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Late from the house I pound at full speed from the centre of town to the foot of Crouch Hill. When I left the house the air was clear. Within minutes, as anticipated, the air filled with dense mist. The dew point is a very sensitive phenomena!
Here, on the edge of town where the temperature if still a degree or so cooler than the urbanised land, it's still clear – though tongues of mist drift over the summit of the hill from the surrounding suburb.
This morning presents a very strange sensation as I walk quickly. Not so much the weather, it's because I'm wearing long trousers for the first time in I don't know how long (probably last Winter). Outside the town the temperate is still probably -2°C/-3°C. I rarely, as I'm so often pressed to explain, don long trouses unless the air temperature is below freezing!
The soft wet clay the hillside has the feel of a crème brûlée – the frost has hardened the crust, making it easier to walk without slipping, but push too hard and your feet break through into the soft ooze below.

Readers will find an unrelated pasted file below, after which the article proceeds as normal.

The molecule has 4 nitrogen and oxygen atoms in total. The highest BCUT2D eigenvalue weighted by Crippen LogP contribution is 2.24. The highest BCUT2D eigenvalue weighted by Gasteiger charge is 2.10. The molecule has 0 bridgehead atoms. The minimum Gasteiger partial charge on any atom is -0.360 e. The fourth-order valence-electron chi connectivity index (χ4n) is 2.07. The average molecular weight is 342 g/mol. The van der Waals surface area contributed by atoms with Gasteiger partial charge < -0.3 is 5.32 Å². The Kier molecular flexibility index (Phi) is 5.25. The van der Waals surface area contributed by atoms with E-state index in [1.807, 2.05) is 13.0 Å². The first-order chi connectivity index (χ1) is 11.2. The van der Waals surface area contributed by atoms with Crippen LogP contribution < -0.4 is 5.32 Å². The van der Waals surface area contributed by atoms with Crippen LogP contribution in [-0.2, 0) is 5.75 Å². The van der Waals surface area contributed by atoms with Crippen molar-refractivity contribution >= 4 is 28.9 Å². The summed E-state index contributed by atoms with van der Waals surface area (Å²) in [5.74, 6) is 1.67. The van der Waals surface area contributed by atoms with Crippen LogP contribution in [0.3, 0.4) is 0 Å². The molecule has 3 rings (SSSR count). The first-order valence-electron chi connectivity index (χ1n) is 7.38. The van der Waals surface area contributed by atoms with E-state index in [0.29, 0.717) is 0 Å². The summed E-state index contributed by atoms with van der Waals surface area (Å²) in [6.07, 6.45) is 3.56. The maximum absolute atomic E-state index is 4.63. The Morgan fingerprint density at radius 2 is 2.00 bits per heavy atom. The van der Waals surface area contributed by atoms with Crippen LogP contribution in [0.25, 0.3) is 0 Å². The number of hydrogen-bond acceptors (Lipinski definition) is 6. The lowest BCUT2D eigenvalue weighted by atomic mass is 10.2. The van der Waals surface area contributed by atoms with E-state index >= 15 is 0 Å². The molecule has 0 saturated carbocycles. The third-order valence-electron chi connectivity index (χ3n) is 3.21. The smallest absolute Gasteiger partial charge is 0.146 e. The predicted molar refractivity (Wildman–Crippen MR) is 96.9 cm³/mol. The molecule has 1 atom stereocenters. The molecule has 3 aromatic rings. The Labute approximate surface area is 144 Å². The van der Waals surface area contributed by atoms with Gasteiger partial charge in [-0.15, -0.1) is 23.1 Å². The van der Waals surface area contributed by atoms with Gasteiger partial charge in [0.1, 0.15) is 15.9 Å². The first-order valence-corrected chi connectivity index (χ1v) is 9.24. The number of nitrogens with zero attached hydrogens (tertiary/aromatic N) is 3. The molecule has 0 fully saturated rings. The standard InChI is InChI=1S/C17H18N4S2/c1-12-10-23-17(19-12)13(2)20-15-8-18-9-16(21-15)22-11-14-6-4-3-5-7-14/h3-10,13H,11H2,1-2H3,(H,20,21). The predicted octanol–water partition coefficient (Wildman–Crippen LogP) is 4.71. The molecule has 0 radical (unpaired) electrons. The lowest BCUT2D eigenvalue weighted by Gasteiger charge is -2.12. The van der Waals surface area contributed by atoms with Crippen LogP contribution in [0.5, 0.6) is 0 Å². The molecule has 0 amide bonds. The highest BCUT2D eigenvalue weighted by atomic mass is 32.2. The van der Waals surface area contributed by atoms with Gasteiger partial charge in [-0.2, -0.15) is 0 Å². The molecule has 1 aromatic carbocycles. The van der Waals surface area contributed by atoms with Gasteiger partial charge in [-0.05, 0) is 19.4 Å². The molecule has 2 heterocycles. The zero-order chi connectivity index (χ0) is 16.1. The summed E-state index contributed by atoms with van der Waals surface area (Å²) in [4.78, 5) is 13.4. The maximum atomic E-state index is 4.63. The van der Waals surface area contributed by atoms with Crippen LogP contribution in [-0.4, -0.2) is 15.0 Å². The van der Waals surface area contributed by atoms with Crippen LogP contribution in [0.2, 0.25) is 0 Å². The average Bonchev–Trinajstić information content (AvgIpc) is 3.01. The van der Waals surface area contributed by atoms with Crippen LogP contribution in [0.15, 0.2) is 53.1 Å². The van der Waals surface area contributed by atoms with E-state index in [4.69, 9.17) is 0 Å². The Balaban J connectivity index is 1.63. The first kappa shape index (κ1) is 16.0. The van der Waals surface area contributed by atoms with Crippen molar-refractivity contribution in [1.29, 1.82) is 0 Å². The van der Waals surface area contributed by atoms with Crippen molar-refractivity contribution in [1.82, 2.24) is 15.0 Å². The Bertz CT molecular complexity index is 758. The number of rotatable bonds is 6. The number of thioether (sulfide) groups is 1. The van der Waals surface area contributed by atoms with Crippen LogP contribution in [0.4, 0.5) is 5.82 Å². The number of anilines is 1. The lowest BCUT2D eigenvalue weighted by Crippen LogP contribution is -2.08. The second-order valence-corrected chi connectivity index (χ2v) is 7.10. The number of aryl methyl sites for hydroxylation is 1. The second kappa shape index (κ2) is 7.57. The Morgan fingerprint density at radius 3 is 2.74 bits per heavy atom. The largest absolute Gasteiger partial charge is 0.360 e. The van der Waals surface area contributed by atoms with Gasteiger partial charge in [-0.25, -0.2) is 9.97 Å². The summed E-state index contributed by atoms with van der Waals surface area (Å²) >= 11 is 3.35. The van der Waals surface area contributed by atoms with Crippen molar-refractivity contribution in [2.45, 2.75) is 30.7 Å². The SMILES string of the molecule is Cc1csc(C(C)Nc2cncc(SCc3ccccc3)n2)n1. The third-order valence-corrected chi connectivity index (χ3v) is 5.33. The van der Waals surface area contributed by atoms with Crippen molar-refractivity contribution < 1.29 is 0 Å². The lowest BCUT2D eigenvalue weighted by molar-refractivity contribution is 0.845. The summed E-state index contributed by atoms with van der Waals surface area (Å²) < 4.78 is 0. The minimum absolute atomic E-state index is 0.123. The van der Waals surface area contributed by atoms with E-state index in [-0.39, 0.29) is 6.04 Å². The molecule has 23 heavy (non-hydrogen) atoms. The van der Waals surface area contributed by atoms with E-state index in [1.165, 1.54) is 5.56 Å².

I arrive at the scrub at the top of the hill just as the first glimmer of the sunrise pokes through the mist. Almost immediately, as the rays of sunlight warm the air to the dewpoint, the air becomes thick with fog, adding to the lighting effects.
Crouch Hill, and the land and hedgerows in the countryside beyond are painted in a layer of hoar frost. In the low-angle light of the sunrise everything around glistens in hues of yellow and orange.
The top of the ground-hugging fog layer looks like it's settled around 150 metres AOD. That gives me an idea. I change my plan and take a right at the foot of the hill.
A while later I climb out of the fog layer once more to the top of Bretch Hill. Looking southward into the rising sun Crouch Hill emerges from the white 'sea' like a dark island – and off to the south-west the shadow of Hobb Hill rises dimly in the mist.
I stand and take in the view – my first frosty foray of 2016.
I love walking on mornings like this. There hasn't been a really good cold spell since 2012, when it got down to around -14°C/-16°C around the summit of Sibford Heath. Hopefully we may get another longer, preferably colder stretch of frost and snow before the Winter breaks.